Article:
Glucocorticoid-induced tumor necrosis factor family-related receptor 18 (GITR) is constitutively expressed at high levels on CD4+CD25+FoxP3+ naturally occurring T-regs and is upregulated on CD4+CD25-FoxP3- effector cells upon activation (16, 17). Its ligand, GITRL, is constitutively expressed on resting peritoneal B1 B cells as well as several non-lymphoid tissues (18, 19). GITRL transcripts and protein are transiently upregulated in antigen-presenting B cells, bone marrow-derived DCs and macrophages in vitro after LPS treatment (18, 20), and on antigen presenting cells in the draining lymph node after herpes simplex virus exposure in vivo (21). Engagement of GITR on T cells by GITRL on APCs or by agonistic anti-GITR antibody DTA-1 appears to have differing impact on allo-destructive effectors versus allo-protective regulatory cells. GITR co-stimulates effector cells and may render them resistant to regulation (18, 22, 23), while simultaneously directly diminishing the suppressive capacity of T-regs and promoting their proliferation to T cell receptor (TCR) stimulation (20, 24, 25). Such an interaction indicates one pathway by which APCs, activated by innate stimuli to express GITRL, enhance the adaptive immune response. For example, activation of GITR in vivo has been demonstrated to exacerbate autoimmune disease and inflammation-mediated injury, and also to improve the tempo of immune response against tumors and pathogen (26–29). In the context of transplantation however GITR-GITRL ligation may lead to the loss of benefit otherwise conferred by graft-protective T-regs. Thus, we hypothesized that blocking the GITR-GITRL interaction might promote graft survival simultaneously through effector co-stimulatory blockade and by interceding in counter-regulatory pathways.
TS1, HA104, and HA28 transgenic mice have been described in detail (30, 31). Briefly, TS1 transgenic mice possess a high frequency of CD4+ T cells specific for the immunodominant (Site 1) epitope of the influenza hemagglutinin (HA) protein in the context of MHC Class II I-Ed (31). HA104 mice provide a source of HA-expressing grafts as they carry an HA transgene controlled by the SV40 early region promoter/enhancer which results in ubiquitous HA expression (32, 33). (TS1xHA28)F1 mice were created and described by Jordan et al (30). TS1 Thy1.1 mice were created by crossing TS1 mice onto Thy1.1 mice (Jackson Laboratory, Bar Harbor, ME). TS1, TS1 Thy1.1, HA28, and HA104 transgenic lines are maintained as hemizygotes backcrossed with BALB/c mice (Jackson Laboratory). All animals were maintained in a pathogen-free environment in the University of Pennsylvania animal facility under IACUC approved protocols.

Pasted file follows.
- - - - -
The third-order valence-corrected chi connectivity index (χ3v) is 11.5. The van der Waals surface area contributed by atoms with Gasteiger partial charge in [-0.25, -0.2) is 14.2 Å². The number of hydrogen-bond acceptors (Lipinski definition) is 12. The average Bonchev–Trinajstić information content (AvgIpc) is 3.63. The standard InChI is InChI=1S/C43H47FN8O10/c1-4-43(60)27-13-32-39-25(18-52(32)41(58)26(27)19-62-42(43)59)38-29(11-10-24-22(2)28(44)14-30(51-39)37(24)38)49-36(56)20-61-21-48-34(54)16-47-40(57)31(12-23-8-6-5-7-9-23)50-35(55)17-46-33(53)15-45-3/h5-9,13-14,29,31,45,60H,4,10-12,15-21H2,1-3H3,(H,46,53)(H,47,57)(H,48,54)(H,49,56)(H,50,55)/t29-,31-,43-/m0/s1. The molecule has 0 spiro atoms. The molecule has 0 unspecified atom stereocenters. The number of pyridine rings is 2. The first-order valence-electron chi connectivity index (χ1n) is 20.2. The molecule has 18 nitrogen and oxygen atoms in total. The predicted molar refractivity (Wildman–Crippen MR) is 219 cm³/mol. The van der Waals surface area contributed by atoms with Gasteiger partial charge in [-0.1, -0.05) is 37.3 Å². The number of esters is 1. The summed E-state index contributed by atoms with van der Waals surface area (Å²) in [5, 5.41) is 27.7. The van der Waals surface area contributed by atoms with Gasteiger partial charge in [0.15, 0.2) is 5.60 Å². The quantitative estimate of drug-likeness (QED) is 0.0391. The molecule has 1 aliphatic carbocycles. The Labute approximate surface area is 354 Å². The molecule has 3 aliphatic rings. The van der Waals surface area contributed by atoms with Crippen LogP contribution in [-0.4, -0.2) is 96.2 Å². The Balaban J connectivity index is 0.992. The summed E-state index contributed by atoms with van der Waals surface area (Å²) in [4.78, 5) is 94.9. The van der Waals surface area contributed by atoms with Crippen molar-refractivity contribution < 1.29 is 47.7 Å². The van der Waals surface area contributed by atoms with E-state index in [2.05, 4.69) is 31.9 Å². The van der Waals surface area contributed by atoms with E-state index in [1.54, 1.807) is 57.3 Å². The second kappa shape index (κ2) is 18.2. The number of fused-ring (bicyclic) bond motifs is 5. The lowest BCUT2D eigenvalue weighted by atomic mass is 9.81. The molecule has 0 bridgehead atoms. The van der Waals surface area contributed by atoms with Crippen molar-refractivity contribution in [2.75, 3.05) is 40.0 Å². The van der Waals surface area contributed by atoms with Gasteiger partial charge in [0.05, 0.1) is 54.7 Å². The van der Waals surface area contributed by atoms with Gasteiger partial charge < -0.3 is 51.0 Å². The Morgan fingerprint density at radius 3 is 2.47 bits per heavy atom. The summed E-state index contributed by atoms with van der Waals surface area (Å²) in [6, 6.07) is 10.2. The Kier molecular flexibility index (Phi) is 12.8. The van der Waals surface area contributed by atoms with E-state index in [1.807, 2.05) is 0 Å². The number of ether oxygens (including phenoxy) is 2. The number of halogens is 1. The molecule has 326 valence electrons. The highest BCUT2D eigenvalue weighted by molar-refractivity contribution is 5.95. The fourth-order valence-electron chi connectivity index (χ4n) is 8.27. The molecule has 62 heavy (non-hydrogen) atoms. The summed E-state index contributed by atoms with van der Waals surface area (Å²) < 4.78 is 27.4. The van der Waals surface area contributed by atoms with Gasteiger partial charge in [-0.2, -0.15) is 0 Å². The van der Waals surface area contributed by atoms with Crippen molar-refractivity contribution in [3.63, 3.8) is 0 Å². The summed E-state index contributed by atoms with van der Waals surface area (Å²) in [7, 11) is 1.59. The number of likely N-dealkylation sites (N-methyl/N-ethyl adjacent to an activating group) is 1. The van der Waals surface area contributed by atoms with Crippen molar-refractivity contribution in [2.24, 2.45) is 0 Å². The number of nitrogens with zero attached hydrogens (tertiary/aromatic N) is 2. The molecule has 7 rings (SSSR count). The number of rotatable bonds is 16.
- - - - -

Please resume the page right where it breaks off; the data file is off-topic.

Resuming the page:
Skin grafts were transplanted to mice according to the technique of Billingham and Medawar (34). Rejection was recorded when more than 75% tissue destruction was evident.
Survival data was compared with the Kaplan-Meier method and analyzed by the log-rank test. For normally distributed data, student’s t-test was applied. P-values less than 0.05 were considered significant.
To create the AITRL-Fc recombinant molecule, the DNA encoding the Fc portion of human IgG1 was fused to DNA encoding the C-terminal end of the extracellular domain of the human AITRL (amino acids 42 - 170), cloned into the pMT/Bip/V5 expression plasmid and then stably transfected into Drosophila Schneider S2 cells according to the manufacturer’s instructions (Invitrogen, Carlsbad, CA). AITRL-Fc was purified from the culture supernatants on protein A – Sepharose bead (Pharmacia, Piscataway, NJ).
Approximately one million cells were suspended in biotin-free RPMI containing 0.1% azide and 3% FCS and surface stained in 96-well plates with different mAbs. Antibodies used included: anti-CD4 APC (RM4-5), anti-CD4 PE (GK1.5), anti-CD25 APC/PE (PC61), anti-CD25 FITC (7D4), anti-CD45RB PE (16A), anti-GITR FITC (DTA-1), anti-GITRL (YGL-386), anti-human IgG PE, anti-B220 PerCP (RA3-6B2), anti-CD11c APC (N418); these antibodies were purchased from ebioscience. The clonotypic antibody 6.5 biotin recognizes the S1-specific TCR from TS1 transgenic mice (31). Biotin-conjugated mAbs were subsequently detected with streptavidin-RED670 (Life Technologies), streptavidin-PE, or streptavidin-PerCP (BD Biosciences); cells were washed no fewer than three times prior to the addition of the secondary reagent. All samples were analyzed on a FACSCalibur flow cytometer (Becton Dickinson, Mountain View, CA) using CellQuest software.